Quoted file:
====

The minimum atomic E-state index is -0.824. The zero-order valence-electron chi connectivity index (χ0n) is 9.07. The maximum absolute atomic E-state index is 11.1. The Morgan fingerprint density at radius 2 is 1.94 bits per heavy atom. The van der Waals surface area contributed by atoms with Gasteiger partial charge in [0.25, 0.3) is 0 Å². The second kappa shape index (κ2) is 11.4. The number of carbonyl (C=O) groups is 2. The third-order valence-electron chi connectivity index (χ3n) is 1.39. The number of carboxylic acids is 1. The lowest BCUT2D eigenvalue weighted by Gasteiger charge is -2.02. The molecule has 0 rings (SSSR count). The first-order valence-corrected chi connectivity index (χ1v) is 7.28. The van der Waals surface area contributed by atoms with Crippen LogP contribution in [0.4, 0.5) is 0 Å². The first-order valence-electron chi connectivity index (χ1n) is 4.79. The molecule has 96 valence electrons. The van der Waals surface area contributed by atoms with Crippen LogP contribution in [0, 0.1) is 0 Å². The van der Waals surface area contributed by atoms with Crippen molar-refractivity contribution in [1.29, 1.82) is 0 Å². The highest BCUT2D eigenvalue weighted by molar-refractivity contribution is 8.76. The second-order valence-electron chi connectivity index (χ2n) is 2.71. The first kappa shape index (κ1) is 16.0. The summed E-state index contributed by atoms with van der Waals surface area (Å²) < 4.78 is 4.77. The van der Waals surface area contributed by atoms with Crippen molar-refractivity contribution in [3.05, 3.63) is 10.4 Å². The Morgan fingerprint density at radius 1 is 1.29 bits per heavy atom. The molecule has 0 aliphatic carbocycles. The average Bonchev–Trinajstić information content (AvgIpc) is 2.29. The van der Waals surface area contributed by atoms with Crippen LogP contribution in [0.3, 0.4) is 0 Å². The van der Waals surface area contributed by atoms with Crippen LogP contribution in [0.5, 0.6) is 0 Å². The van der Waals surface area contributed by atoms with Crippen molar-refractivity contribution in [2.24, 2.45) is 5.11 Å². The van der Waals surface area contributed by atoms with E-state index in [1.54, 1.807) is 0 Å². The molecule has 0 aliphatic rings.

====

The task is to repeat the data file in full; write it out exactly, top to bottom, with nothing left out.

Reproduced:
The minimum atomic E-state index is -0.824. The zero-order valence-electron chi connectivity index (χ0n) is 9.07. The maximum absolute atomic E-state index is 11.1. The Morgan fingerprint density at radius 2 is 1.94 bits per heavy atom. The van der Waals surface area contributed by atoms with Gasteiger partial charge in [0.25, 0.3) is 0 Å². The second kappa shape index (κ2) is 11.4. The number of carbonyl (C=O) groups is 2. The third-order valence-electron chi connectivity index (χ3n) is 1.39. The number of carboxylic acids is 1. The lowest BCUT2D eigenvalue weighted by Gasteiger charge is -2.02. The molecule has 0 rings (SSSR count). The first-order valence-corrected chi connectivity index (χ1v) is 7.28. The van der Waals surface area contributed by atoms with Crippen LogP contribution in [0.4, 0.5) is 0 Å². The first-order valence-electron chi connectivity index (χ1n) is 4.79. The molecule has 96 valence electrons. The van der Waals surface area contributed by atoms with Crippen LogP contribution in [0, 0.1) is 0 Å². The van der Waals surface area contributed by atoms with Crippen molar-refractivity contribution in [1.29, 1.82) is 0 Å². The highest BCUT2D eigenvalue weighted by molar-refractivity contribution is 8.76. The second-order valence-electron chi connectivity index (χ2n) is 2.71. The first kappa shape index (κ1) is 16.0. The summed E-state index contributed by atoms with van der Waals surface area (Å²) < 4.78 is 4.77. The van der Waals surface area contributed by atoms with Crippen molar-refractivity contribution in [3.05, 3.63) is 10.4 Å². The Morgan fingerprint density at radius 1 is 1.29 bits per heavy atom. The molecule has 0 aliphatic carbocycles. The average Bonchev–Trinajstić information content (AvgIpc) is 2.29. The van der Waals surface area contributed by atoms with Crippen LogP contribution in [0.3, 0.4) is 0 Å². The van der Waals surface area contributed by atoms with Crippen LogP contribution in [0.5, 0.6) is 0 Å². The van der Waals surface area contributed by atoms with Crippen molar-refractivity contribution in [2.24, 2.45) is 5.11 Å². The van der Waals surface area contributed by atoms with E-state index in [1.54, 1.807) is 0 Å². The molecule has 0 aliphatic rings.